MONTGOMERY MEMORIAL CADET SQUADRON 36
Volume 2, Issue 5 May 2006
PCR-CA-334 INSIDE THIS ISSUE:
Squadron 36 “Cleans Up” at the Group 2 Annual Awards Banquet ..... 1 Inter-Squadron Spring Cleaning And Improvements............................ 1 Never Give Up ................................... 3 Glider Lessons ................................... 3 Priorities............................................. 4 Bravo Flight Doings.......................... 4 Cap Mourns a Hero........................... 5 Busting The Slump: Kudos To The Guys 'N Gals, Lads 'N Lasses.......... 7
SQUADRON 36 “CLEANS UP” AT THE GROUP 2 ANNUAL AWARDS BANQUET By 2d Lt Lance Scott Asst. Aerospace Education Officer A vibrant scene full of life and fun-filled atmosphere greets the attendees…music fills the room as dancers take to the floor. Does this description sound like a Hollywood movie? Perhaps it might, but in this case, we are describing the atmosphere of Group 2’s Annual Awards Banquet on Saturday, April 29, 2006 in East San Jose. This year’s banquet was hosted by Maj Mitch Richman, San Francisco Bay Group 2 Commander and attended by the California Wing Commander, Col Virginia Nelson.
Editor-in-charge: SM Jacoba Sena Public Affairs Officer Editor: C/A1C Matthew Herbert Cadet Public Affairs Officer The Glider Express is a unit publication, created for the members and supporters of the John J. Montgomery Memorial Cadet Squadron. It is published privately and is in no way connected to the Department of the Air Force or the Civil Air Patrol Corporation. Opinions expressed by the writers are their own and are not to be considered official expressions of the Civil Air Patrol. ARTICLES! If you have an interesting “tidbit” to share, email it to Squadron 36 at: email@example.com or type your notes and send them to:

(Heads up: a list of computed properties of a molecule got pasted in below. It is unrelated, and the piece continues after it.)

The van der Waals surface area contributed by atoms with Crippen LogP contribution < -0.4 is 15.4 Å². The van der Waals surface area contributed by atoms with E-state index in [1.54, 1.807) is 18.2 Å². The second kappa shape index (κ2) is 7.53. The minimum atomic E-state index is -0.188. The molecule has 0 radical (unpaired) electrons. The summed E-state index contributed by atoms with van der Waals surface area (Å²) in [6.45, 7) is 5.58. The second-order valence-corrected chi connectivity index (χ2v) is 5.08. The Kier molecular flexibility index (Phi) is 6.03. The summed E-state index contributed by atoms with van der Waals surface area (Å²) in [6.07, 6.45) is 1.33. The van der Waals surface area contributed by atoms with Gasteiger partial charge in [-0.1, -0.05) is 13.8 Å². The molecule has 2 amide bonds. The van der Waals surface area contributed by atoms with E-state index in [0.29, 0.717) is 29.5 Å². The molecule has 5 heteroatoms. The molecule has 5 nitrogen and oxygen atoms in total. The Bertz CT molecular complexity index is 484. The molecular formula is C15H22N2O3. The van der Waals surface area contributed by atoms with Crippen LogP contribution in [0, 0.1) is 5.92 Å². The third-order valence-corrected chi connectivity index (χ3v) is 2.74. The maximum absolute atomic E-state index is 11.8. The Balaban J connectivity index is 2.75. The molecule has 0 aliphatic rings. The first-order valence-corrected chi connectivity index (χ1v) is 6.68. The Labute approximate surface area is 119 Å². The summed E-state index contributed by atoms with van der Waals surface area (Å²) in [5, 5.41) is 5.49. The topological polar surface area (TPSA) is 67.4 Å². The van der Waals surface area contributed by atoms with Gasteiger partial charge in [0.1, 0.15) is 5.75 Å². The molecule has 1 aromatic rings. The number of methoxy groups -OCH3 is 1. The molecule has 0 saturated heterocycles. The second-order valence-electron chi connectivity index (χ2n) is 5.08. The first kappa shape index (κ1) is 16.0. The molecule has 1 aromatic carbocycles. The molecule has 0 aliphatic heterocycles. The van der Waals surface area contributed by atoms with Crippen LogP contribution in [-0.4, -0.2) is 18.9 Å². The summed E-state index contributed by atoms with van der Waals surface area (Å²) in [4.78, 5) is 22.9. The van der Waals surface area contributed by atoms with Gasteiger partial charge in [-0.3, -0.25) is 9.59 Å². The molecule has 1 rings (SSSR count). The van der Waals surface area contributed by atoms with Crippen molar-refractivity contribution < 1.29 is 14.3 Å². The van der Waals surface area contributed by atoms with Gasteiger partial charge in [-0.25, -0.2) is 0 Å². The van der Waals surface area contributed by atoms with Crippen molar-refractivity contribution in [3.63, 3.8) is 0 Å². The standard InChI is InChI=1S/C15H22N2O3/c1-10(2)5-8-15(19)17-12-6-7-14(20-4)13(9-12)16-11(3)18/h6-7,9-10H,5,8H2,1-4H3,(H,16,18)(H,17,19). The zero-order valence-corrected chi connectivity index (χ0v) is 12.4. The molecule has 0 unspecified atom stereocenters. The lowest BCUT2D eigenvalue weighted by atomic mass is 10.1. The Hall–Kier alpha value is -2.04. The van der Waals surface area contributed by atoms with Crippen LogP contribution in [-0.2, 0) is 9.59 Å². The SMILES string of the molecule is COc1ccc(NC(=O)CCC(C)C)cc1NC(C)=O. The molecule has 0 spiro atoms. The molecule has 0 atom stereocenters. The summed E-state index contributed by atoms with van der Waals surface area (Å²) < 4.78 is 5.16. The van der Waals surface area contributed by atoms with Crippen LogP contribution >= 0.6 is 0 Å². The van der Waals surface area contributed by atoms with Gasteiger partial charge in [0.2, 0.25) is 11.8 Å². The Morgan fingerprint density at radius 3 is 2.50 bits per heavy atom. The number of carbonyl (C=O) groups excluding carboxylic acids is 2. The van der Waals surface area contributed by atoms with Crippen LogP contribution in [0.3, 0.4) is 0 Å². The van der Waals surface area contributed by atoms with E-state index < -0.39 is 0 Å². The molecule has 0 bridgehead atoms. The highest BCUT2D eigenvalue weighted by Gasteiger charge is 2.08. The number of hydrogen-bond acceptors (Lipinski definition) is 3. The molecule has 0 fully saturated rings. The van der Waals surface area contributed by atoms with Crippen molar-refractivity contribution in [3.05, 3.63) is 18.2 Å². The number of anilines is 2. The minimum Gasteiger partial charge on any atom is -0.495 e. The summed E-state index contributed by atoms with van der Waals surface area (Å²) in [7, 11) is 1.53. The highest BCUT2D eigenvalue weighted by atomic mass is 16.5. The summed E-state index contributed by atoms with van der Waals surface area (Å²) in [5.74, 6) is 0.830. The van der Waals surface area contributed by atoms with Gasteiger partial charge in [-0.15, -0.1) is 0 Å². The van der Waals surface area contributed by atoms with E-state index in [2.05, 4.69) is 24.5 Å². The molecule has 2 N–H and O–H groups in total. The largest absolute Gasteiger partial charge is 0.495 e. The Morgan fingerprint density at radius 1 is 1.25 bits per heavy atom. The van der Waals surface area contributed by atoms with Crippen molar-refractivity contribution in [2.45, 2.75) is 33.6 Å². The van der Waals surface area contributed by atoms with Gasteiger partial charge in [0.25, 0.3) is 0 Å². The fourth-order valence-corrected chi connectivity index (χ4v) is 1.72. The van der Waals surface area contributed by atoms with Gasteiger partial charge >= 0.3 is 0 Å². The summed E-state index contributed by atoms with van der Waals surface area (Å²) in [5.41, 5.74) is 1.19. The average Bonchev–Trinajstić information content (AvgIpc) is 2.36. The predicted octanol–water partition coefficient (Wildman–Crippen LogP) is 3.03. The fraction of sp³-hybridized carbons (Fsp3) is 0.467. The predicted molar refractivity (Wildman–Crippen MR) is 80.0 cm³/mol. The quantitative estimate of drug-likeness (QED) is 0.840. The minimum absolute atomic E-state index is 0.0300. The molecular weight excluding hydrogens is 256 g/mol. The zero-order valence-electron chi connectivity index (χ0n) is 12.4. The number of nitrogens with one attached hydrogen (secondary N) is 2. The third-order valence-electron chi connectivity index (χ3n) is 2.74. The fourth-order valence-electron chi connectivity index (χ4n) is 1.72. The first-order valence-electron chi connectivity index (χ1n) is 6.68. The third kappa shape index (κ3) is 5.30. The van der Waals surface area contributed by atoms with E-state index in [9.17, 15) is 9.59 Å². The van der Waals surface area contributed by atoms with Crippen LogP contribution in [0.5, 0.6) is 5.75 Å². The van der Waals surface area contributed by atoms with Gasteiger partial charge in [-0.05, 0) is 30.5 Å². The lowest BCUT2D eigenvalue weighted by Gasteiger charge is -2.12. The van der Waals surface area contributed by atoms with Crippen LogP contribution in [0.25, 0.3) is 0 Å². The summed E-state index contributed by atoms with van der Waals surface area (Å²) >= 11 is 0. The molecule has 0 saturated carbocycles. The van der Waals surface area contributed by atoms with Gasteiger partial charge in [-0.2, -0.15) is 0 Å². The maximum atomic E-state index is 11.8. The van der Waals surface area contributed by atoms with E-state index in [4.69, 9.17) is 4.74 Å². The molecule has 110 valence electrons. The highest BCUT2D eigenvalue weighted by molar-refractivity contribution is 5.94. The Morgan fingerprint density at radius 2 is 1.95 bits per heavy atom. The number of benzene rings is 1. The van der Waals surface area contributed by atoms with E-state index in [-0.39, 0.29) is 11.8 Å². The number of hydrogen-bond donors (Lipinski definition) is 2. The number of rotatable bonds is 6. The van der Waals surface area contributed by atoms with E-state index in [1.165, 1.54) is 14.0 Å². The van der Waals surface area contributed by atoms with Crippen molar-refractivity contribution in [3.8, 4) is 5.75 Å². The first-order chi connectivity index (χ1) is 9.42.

Group 2’s banquet organizers – our own squadron’s Maj J. Montgomery and 1st Lt J. Orvick – selected the beautiful Villages Country Club as the locale for this year’s banquet. The festivities began with the Sq 18 Color Guard presenting the colors and a rendition of the national anthem and an invocation by Sq 36’s Chaplain Prado. Shortly thereafter, a wonderful dinner commenced. Dr. Janice Voss, a veteran of five space shuttle flights, entertained the gathering with a video montage of her last flight and tails of space, science, and science fiction. Voss’ detailed video showed the demands and challenges each astronaut experiences from the moment one is strapped into a shuttle (continued on Page 2) INTER-SQUADRON SPRING CLEANING AND IMPROVEMENTS By Maj Mike “Monty” Montgomery Commander Arguably, one of the least fun things to do in life ended up being a sorelyneeded project for members of Squadron 36 and Squadron 80: cleaning up (and out) the CAP building at Reid-Hillview on April 29th. Up through April’s end, members have made comments to the effect of, “that bathroom is cluttered,” “we sure are packed in this classroom,” or “who knows what one would find up in that attic.” Saturday answered these comments! 15 cadets and seniors from Squadron 36 and four members from Squadron 80 opted to spend their Saturday morning cartoon time in grubby clothes, with gloves at the ready, lightening the load that each squadron maintains at our joint CAP meeting area. Members were placed within teams and were assigned three general responsibilities: the “attic team,” which was responsible for clearing out 15 years worth of collected “stuff,” the “bathroom team,” responsible for making the ladies room a place fit for – well, ladies, and the “classroom crew,” responsible for ridding ourselves of unused electronics from a bygone era and making the space usable for both squadron’s members. (continued on Page 2)